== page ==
Database for Animation Studies


The Veiled Genealogies of Animation and Cinema

This article challenges the widely held view that cinema is a subcategory of the larger entity, animation. Tracing the etymology of the word ‘animation’ reveals how it acquired two separate meanings: one to endow with life or to come alive, and the other, to move or be moved. In trade and professional discourses about cinema, ‘animation’ did not refer to single-frame cinematography or to the class of films using that technique until the early 1910s. The genealogical argument that animation was the ancestor of cinema exploits the semantic serendipity of these two meanings, but the approach distracts from a larger understanding of animation as a film form, genre and social practice. A negative result of this line of reasoning is that the distinctive features of the optical toys of so-called pre-cinema are valued only inasmuch as they resembled later cinema and may not be studied in their own right.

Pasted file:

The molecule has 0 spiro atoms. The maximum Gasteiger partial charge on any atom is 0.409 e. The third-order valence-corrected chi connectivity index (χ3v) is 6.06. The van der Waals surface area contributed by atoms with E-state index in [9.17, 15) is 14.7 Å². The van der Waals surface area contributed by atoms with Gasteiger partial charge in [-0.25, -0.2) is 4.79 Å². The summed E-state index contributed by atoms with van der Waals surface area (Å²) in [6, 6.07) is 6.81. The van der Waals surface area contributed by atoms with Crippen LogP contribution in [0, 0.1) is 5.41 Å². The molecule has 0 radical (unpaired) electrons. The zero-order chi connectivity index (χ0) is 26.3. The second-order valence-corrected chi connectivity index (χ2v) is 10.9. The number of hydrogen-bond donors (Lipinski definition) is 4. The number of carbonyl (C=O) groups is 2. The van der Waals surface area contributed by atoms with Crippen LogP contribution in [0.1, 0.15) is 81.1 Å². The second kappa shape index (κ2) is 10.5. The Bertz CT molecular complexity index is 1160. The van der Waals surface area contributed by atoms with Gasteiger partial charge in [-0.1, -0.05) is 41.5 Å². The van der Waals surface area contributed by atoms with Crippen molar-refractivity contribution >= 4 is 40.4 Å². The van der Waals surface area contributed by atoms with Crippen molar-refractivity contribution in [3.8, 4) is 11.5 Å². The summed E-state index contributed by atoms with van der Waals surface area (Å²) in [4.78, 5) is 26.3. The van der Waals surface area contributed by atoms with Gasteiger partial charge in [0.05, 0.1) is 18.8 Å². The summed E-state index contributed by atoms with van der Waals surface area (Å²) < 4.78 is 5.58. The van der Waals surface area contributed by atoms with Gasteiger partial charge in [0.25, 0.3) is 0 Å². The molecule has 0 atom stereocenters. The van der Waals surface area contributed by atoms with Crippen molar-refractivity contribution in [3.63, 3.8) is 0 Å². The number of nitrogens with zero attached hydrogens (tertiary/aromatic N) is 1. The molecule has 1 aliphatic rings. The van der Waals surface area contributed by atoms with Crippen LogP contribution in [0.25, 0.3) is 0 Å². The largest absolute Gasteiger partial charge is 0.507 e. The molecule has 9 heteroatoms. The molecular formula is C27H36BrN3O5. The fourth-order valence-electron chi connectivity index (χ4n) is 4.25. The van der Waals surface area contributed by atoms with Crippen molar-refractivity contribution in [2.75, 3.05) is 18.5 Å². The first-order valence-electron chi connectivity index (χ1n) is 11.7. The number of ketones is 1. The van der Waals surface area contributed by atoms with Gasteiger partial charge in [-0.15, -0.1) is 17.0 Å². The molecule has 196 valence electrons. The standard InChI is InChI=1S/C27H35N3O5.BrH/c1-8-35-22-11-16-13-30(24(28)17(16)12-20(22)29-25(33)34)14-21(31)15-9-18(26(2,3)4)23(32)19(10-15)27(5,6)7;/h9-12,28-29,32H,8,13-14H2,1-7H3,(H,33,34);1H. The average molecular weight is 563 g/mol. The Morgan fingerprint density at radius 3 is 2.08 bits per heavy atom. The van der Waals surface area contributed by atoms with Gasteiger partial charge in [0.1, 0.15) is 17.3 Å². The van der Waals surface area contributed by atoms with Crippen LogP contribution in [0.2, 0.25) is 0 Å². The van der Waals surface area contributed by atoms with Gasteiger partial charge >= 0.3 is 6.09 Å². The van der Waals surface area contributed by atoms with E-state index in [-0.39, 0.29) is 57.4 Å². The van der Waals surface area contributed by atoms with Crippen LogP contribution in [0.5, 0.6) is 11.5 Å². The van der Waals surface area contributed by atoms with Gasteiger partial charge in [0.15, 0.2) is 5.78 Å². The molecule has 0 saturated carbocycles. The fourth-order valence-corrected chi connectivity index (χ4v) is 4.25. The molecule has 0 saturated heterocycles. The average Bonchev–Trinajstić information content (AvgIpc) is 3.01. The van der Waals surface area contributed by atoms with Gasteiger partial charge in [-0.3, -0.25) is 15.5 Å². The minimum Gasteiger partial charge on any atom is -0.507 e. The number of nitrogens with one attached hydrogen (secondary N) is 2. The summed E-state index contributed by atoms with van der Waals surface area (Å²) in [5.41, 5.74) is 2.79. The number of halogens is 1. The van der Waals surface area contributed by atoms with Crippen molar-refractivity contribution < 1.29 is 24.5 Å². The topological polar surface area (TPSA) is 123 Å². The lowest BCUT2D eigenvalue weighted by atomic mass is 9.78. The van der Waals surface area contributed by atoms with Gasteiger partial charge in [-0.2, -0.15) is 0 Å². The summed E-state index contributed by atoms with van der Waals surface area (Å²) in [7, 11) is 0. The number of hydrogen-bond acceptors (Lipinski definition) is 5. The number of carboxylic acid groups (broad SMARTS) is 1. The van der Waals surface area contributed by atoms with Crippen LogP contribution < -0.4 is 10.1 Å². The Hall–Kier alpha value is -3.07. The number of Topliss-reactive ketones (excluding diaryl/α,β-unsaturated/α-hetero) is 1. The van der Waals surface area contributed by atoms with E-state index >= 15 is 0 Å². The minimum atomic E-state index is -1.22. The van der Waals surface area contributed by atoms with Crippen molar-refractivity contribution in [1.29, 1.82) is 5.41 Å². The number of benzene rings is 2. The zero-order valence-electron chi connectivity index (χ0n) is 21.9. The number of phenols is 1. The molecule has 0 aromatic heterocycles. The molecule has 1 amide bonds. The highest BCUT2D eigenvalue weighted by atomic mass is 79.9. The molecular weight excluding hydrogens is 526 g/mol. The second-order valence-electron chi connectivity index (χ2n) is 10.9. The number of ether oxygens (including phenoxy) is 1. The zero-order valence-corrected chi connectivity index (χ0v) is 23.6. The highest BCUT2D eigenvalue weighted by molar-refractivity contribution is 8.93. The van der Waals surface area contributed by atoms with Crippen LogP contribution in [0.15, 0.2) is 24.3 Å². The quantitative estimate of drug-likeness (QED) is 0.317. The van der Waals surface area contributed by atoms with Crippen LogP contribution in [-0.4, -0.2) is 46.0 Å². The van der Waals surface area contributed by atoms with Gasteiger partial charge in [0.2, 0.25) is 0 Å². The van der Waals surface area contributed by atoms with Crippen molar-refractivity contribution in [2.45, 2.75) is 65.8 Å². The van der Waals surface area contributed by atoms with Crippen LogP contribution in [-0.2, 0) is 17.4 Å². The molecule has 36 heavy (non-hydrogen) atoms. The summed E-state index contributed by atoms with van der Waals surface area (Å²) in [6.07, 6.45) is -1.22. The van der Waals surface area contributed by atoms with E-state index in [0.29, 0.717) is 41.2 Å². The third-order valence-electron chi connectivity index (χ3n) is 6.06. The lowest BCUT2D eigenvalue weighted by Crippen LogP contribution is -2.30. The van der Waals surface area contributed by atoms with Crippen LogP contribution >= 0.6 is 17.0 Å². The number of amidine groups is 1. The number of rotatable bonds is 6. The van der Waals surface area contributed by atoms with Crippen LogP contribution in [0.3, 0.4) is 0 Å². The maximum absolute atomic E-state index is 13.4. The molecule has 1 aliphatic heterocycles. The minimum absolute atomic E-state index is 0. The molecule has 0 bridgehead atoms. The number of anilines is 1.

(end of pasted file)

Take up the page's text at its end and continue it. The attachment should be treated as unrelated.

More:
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Animation: An Interdisciplinary Journal
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